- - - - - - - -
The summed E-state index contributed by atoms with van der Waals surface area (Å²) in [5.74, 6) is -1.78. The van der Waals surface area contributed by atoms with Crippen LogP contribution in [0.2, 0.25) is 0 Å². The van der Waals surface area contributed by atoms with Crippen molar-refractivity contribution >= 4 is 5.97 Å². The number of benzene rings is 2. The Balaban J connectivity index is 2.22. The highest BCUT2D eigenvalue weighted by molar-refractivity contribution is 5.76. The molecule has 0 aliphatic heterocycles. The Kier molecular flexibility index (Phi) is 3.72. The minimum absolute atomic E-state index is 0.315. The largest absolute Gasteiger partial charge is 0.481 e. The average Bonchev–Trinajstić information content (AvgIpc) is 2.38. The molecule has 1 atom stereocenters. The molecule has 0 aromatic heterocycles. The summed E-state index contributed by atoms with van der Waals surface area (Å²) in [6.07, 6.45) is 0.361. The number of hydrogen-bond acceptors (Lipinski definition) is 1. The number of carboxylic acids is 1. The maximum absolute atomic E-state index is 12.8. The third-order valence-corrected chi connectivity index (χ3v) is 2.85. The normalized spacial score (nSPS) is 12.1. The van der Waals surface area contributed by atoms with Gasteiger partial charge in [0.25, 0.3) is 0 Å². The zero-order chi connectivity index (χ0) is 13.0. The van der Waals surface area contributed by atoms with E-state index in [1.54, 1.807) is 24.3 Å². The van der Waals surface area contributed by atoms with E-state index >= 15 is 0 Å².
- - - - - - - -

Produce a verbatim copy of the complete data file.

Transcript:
The summed E-state index contributed by atoms with van der Waals surface area (Å²) in [5.74, 6) is -1.78. The van der Waals surface area contributed by atoms with Crippen LogP contribution in [0.2, 0.25) is 0 Å². The van der Waals surface area contributed by atoms with Crippen molar-refractivity contribution >= 4 is 5.97 Å². The number of benzene rings is 2. The Balaban J connectivity index is 2.22. The highest BCUT2D eigenvalue weighted by molar-refractivity contribution is 5.76. The molecule has 0 aliphatic heterocycles. The Kier molecular flexibility index (Phi) is 3.72. The minimum absolute atomic E-state index is 0.315. The largest absolute Gasteiger partial charge is 0.481 e. The average Bonchev–Trinajstić information content (AvgIpc) is 2.38. The molecule has 1 atom stereocenters. The molecule has 0 aromatic heterocycles. The summed E-state index contributed by atoms with van der Waals surface area (Å²) in [6.07, 6.45) is 0.361. The number of hydrogen-bond acceptors (Lipinski definition) is 1. The number of carboxylic acids is 1. The maximum absolute atomic E-state index is 12.8. The third-order valence-corrected chi connectivity index (χ3v) is 2.85. The normalized spacial score (nSPS) is 12.1. The van der Waals surface area contributed by atoms with Gasteiger partial charge in [0.25, 0.3) is 0 Å². The zero-order chi connectivity index (χ0) is 13.0. The van der Waals surface area contributed by atoms with E-state index in [1.54, 1.807) is 24.3 Å². The van der Waals surface area contributed by atoms with E-state index >= 15 is 0 Å².